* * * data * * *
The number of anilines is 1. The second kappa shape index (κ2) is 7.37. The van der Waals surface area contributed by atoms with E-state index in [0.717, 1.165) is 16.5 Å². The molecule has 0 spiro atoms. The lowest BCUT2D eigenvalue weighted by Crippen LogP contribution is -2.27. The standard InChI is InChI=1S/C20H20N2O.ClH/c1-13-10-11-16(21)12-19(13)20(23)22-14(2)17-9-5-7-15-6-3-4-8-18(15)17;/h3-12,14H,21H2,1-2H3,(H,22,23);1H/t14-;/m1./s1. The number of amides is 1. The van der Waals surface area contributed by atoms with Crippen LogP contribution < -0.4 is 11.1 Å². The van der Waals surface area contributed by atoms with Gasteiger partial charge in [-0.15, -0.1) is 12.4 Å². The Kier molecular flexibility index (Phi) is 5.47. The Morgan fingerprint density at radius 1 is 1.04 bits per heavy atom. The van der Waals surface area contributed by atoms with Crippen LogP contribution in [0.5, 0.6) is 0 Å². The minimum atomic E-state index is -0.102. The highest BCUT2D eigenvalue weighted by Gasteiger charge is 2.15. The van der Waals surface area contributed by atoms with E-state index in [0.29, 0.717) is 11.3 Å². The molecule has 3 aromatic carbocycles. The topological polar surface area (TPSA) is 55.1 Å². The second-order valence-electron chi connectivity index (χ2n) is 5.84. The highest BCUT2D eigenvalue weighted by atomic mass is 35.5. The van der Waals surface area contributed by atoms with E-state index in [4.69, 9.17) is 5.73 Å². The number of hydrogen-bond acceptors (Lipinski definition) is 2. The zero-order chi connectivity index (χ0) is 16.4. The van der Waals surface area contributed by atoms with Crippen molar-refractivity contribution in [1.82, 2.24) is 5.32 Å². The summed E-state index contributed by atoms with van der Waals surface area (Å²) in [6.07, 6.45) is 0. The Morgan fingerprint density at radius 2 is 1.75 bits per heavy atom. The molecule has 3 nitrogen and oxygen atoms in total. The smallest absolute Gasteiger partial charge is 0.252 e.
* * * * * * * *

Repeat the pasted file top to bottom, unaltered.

The number of anilines is 1. The second kappa shape index (κ2) is 7.37. The van der Waals surface area contributed by atoms with E-state index in [0.717, 1.165) is 16.5 Å². The molecule has 0 spiro atoms. The lowest BCUT2D eigenvalue weighted by Crippen LogP contribution is -2.27. The standard InChI is InChI=1S/C20H20N2O.ClH/c1-13-10-11-16(21)12-19(13)20(23)22-14(2)17-9-5-7-15-6-3-4-8-18(15)17;/h3-12,14H,21H2,1-2H3,(H,22,23);1H/t14-;/m1./s1. The number of amides is 1. The van der Waals surface area contributed by atoms with Crippen LogP contribution < -0.4 is 11.1 Å². The van der Waals surface area contributed by atoms with Gasteiger partial charge in [-0.15, -0.1) is 12.4 Å². The Kier molecular flexibility index (Phi) is 5.47. The Morgan fingerprint density at radius 1 is 1.04 bits per heavy atom. The van der Waals surface area contributed by atoms with Crippen LogP contribution in [0.5, 0.6) is 0 Å². The minimum atomic E-state index is -0.102. The highest BCUT2D eigenvalue weighted by Gasteiger charge is 2.15. The van der Waals surface area contributed by atoms with E-state index in [0.29, 0.717) is 11.3 Å². The molecule has 3 aromatic carbocycles. The topological polar surface area (TPSA) is 55.1 Å². The second-order valence-electron chi connectivity index (χ2n) is 5.84. The highest BCUT2D eigenvalue weighted by atomic mass is 35.5. The van der Waals surface area contributed by atoms with E-state index in [4.69, 9.17) is 5.73 Å². The number of hydrogen-bond acceptors (Lipinski definition) is 2. The zero-order chi connectivity index (χ0) is 16.4. The van der Waals surface area contributed by atoms with Crippen molar-refractivity contribution in [1.82, 2.24) is 5.32 Å². The summed E-state index contributed by atoms with van der Waals surface area (Å²) in [6.07, 6.45) is 0. The Morgan fingerprint density at radius 2 is 1.75 bits per heavy atom. The molecule has 3 nitrogen and oxygen atoms in total. The smallest absolute Gasteiger partial charge is 0.252 e.